Thursday, 5 September 2013

New Kid on the Block

I'm a big fan of LEGO, but I'm not a fan of construction sets made by anyone else. Despite having a genuine interest in a number of licensed properties owned by some of LEGO's competitors, I don't buy non-LEGO construction sets. This isn't just snobbery on my part - on the occasions when I've spent hands-on time with non-LEGO construction sets, I've been distinctly underwhelmed on a number of levels - the elements have had a low quality look and feel to them and don't tend to align particularly well with each other, clutch can be highly variable, building instructions can be hard to follow, set designs are often uninspiring.... I could go on, but as this post isn't actually supposed to be a hatchet job I'll stop there; suffice to say that to date I haven't been impressed with the competition and have therefore given it a wide berth.

A mixture of curiosity and nostalgia recently got the better of me, though. A beloved brand from my youth - Airfix - have recently launched a line of what appear to be LEGO-inspired 'Quick Build' sets. Since the early 1950's, Airfix have been purveyors of scale plastic model kits, but in a drastic departure from their usual staple of models which need to be glued and painted, these Quick Build models "piece together using push-fit construction technology, are pre-coloured, come with a display stand and decorative stickers" and "make for fantastic playable models that can interact with the major toy brick brands". Hmmm - "major toy brick brands", eh - who can they possibly be referring to...? Throwing caution to the wind I placed an order for a few of the sets including the iconic Supermarine Spitfire below, took a deep breath and dived in....


The box is made from fairly thin cardboard and seems more fragile than that of a typical LEGO set. It's not sealed, instead being kept closed by a thin cardboard tab. The back of the box (below - click to enlarge) shows an exploded view of the model, which provides an early clue that this is no ordinary Airfix model. We're also furnished with some technical specifications of the Spitfire.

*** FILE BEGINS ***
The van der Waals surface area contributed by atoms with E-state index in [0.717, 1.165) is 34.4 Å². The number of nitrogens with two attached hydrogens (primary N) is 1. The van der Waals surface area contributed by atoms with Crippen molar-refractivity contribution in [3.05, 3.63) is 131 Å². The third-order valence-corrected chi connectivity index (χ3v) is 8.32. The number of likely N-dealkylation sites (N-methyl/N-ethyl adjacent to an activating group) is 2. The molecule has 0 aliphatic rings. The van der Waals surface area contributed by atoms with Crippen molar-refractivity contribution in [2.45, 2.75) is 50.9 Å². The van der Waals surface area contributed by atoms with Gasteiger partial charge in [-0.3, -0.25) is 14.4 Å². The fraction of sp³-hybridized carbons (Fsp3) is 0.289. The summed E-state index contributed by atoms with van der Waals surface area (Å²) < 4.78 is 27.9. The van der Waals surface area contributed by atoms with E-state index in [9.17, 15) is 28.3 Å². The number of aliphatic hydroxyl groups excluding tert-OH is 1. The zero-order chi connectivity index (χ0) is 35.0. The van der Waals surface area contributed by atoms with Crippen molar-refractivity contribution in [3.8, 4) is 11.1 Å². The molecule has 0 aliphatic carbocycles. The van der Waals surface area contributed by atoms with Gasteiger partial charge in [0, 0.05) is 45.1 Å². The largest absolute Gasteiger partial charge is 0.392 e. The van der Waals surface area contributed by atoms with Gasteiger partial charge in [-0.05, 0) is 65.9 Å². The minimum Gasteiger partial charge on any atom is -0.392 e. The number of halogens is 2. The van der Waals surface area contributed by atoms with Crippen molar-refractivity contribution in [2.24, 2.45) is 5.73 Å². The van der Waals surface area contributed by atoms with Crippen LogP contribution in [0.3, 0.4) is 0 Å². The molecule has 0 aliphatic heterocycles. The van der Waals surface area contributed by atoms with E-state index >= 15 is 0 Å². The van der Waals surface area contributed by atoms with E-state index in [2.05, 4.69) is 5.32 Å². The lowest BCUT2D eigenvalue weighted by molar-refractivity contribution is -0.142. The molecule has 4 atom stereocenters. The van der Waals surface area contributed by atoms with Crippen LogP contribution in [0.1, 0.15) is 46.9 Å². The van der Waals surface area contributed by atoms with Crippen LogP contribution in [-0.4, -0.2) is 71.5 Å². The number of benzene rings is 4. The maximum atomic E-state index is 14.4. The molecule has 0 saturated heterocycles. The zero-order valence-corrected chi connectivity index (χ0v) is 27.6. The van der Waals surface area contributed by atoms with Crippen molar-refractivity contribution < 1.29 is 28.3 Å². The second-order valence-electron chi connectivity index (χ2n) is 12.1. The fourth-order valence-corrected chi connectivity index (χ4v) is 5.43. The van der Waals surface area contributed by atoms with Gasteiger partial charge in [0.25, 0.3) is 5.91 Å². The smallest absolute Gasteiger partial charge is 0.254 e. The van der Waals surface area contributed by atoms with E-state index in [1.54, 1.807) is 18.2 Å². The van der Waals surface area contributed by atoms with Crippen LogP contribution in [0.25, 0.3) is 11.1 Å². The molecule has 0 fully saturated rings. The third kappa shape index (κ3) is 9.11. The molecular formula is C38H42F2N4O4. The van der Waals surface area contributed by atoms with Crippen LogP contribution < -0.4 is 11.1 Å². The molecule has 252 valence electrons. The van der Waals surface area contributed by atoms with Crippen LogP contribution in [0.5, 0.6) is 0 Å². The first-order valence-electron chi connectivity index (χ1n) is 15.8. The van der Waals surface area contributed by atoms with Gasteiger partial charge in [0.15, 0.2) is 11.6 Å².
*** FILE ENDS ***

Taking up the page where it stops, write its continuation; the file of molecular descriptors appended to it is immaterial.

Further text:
Opening the box reveals a single sealed bag of parts, a sheet of decals and a double-sided sheet of A4 which serves as building guide, decal application guide and advertising for the current full range of Airfix Quick Build models. Unlike the Airfix kits of my youth, the decals (below - click to enlarge) aren't of the water-slide variety - they're actually stickers akin to those you might expect to find in a LEGO set. They're of reasonable quality, and any LEGO aircraft builders out there could do a lot worse than use these stickers for their own creations....


The building instructions are squeezed onto a single A4 page (below) which breaks the construction process into just ten steps. Completed sections of the build are given a washed-out appearance in the building instructions to distinguish them from the parts about to be added. Colour reproduction isn't great - the olive green parts look black, or at best a very dark green, in the instructions.


Guidance on placement of the stickers gets its own dedicated section on the back of the building instructions. The stickers are numbered, and their placement is clearly indicated (below).


Currently, the Quick Build range consists of a total of 6 sets (below - click to enlarge); presumably this modest initial offering will serve to test the water, with more sets to follow if the first six sell. Next to build after the Spitfire has to be the Messerschmitt I reckon....


You can see a selection of parts from the set below (click picture to enlarge). A few of the elements, namely the red plates on the right of the picture, are highly similar to standard LEGO plates, and indeed fit very snugly to their LEGO counterparts and have an acceptable level of clutch. Other elements, notably the brown and olive green parts in the picture, are a most peculiar hybrid of construction set and jigsaw puzzle. This is a necessity in order to create the ingenious camouflage effect, but it renders the parts effectively useless for other creations.


You can see a comparison between some of the Airfix elements and a selection of LEGO elements in similar colours - dark tan, olive green and red - below (click to enlarge). In each case, the Airfix element is on the left.